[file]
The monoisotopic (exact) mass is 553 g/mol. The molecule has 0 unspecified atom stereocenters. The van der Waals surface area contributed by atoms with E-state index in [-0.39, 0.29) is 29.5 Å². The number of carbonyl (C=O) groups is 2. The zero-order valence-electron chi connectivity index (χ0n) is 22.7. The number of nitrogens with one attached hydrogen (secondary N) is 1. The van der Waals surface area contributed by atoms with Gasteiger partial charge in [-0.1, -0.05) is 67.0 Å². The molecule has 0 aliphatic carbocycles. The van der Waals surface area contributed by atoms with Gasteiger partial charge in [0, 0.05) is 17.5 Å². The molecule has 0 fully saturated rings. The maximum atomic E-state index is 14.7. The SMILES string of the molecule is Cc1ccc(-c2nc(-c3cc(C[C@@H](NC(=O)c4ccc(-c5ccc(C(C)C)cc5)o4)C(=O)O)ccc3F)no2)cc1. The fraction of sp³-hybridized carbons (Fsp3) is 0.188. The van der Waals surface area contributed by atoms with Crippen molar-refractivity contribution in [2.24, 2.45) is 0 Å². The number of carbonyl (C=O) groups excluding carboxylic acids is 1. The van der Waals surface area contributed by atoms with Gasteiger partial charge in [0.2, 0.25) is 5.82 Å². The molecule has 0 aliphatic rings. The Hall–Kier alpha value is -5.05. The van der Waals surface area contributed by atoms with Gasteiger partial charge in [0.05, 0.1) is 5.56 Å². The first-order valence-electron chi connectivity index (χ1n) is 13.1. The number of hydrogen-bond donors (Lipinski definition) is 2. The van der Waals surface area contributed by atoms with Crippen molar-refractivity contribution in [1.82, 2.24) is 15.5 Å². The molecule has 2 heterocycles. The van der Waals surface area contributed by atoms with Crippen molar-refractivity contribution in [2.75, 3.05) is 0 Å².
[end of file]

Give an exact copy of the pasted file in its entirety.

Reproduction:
The monoisotopic (exact) mass is 553 g/mol. The molecule has 0 unspecified atom stereocenters. The van der Waals surface area contributed by atoms with E-state index in [-0.39, 0.29) is 29.5 Å². The number of carbonyl (C=O) groups is 2. The zero-order valence-electron chi connectivity index (χ0n) is 22.7. The number of nitrogens with one attached hydrogen (secondary N) is 1. The van der Waals surface area contributed by atoms with Gasteiger partial charge in [-0.1, -0.05) is 67.0 Å². The molecule has 0 aliphatic carbocycles. The van der Waals surface area contributed by atoms with Gasteiger partial charge in [0, 0.05) is 17.5 Å². The molecule has 0 fully saturated rings. The maximum atomic E-state index is 14.7. The SMILES string of the molecule is Cc1ccc(-c2nc(-c3cc(C[C@@H](NC(=O)c4ccc(-c5ccc(C(C)C)cc5)o4)C(=O)O)ccc3F)no2)cc1. The fraction of sp³-hybridized carbons (Fsp3) is 0.188. The van der Waals surface area contributed by atoms with Crippen molar-refractivity contribution in [2.24, 2.45) is 0 Å². The number of carbonyl (C=O) groups excluding carboxylic acids is 1. The van der Waals surface area contributed by atoms with Gasteiger partial charge in [0.2, 0.25) is 5.82 Å². The molecule has 0 aliphatic rings. The Hall–Kier alpha value is -5.05. The van der Waals surface area contributed by atoms with Gasteiger partial charge in [0.05, 0.1) is 5.56 Å². The first-order valence-electron chi connectivity index (χ1n) is 13.1. The number of hydrogen-bond donors (Lipinski definition) is 2. The van der Waals surface area contributed by atoms with Crippen molar-refractivity contribution in [1.82, 2.24) is 15.5 Å². The molecule has 2 heterocycles. The van der Waals surface area contributed by atoms with Crippen molar-refractivity contribution in [2.75, 3.05) is 0 Å².